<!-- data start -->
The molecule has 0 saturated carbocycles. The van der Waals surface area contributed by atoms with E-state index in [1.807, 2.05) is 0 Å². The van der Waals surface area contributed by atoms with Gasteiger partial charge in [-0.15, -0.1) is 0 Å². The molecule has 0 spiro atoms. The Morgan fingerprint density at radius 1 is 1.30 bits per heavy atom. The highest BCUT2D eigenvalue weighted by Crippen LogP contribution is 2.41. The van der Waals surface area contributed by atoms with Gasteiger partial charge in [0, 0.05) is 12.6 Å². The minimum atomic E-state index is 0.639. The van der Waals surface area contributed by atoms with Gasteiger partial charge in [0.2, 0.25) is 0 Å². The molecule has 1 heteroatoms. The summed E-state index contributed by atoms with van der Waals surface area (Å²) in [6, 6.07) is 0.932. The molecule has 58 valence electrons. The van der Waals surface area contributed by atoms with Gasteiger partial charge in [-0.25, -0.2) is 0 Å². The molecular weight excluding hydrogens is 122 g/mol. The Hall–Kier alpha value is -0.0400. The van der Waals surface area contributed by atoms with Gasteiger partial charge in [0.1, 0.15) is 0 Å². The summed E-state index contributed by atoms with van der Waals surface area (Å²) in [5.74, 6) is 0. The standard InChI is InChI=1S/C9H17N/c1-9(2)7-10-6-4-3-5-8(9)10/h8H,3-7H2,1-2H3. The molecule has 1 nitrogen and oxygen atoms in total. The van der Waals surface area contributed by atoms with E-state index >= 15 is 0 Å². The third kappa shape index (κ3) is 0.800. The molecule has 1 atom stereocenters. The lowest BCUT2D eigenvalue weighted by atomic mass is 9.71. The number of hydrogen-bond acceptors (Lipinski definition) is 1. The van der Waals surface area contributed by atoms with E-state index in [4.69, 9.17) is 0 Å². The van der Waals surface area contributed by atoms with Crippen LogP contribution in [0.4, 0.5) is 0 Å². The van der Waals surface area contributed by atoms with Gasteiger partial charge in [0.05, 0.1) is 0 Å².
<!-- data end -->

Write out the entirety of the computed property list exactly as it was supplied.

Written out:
The molecule has 0 saturated carbocycles. The van der Waals surface area contributed by atoms with E-state index in [1.807, 2.05) is 0 Å². The van der Waals surface area contributed by atoms with Gasteiger partial charge in [-0.15, -0.1) is 0 Å². The molecule has 0 spiro atoms. The Morgan fingerprint density at radius 1 is 1.30 bits per heavy atom. The highest BCUT2D eigenvalue weighted by Crippen LogP contribution is 2.41. The van der Waals surface area contributed by atoms with Gasteiger partial charge in [0, 0.05) is 12.6 Å². The minimum atomic E-state index is 0.639. The van der Waals surface area contributed by atoms with Gasteiger partial charge in [0.2, 0.25) is 0 Å². The molecule has 1 heteroatoms. The summed E-state index contributed by atoms with van der Waals surface area (Å²) in [6, 6.07) is 0.932. The molecule has 58 valence electrons. The van der Waals surface area contributed by atoms with Gasteiger partial charge in [-0.25, -0.2) is 0 Å². The molecular weight excluding hydrogens is 122 g/mol. The Hall–Kier alpha value is -0.0400. The van der Waals surface area contributed by atoms with Gasteiger partial charge in [0.1, 0.15) is 0 Å². The summed E-state index contributed by atoms with van der Waals surface area (Å²) in [5.74, 6) is 0. The standard InChI is InChI=1S/C9H17N/c1-9(2)7-10-6-4-3-5-8(9)10/h8H,3-7H2,1-2H3. The molecule has 1 nitrogen and oxygen atoms in total. The van der Waals surface area contributed by atoms with E-state index >= 15 is 0 Å². The third kappa shape index (κ3) is 0.800. The molecule has 1 atom stereocenters. The lowest BCUT2D eigenvalue weighted by atomic mass is 9.71. The number of hydrogen-bond acceptors (Lipinski definition) is 1. The van der Waals surface area contributed by atoms with E-state index in [4.69, 9.17) is 0 Å². The van der Waals surface area contributed by atoms with Crippen LogP contribution in [0.4, 0.5) is 0 Å². The van der Waals surface area contributed by atoms with Gasteiger partial charge in [0.05, 0.1) is 0 Å².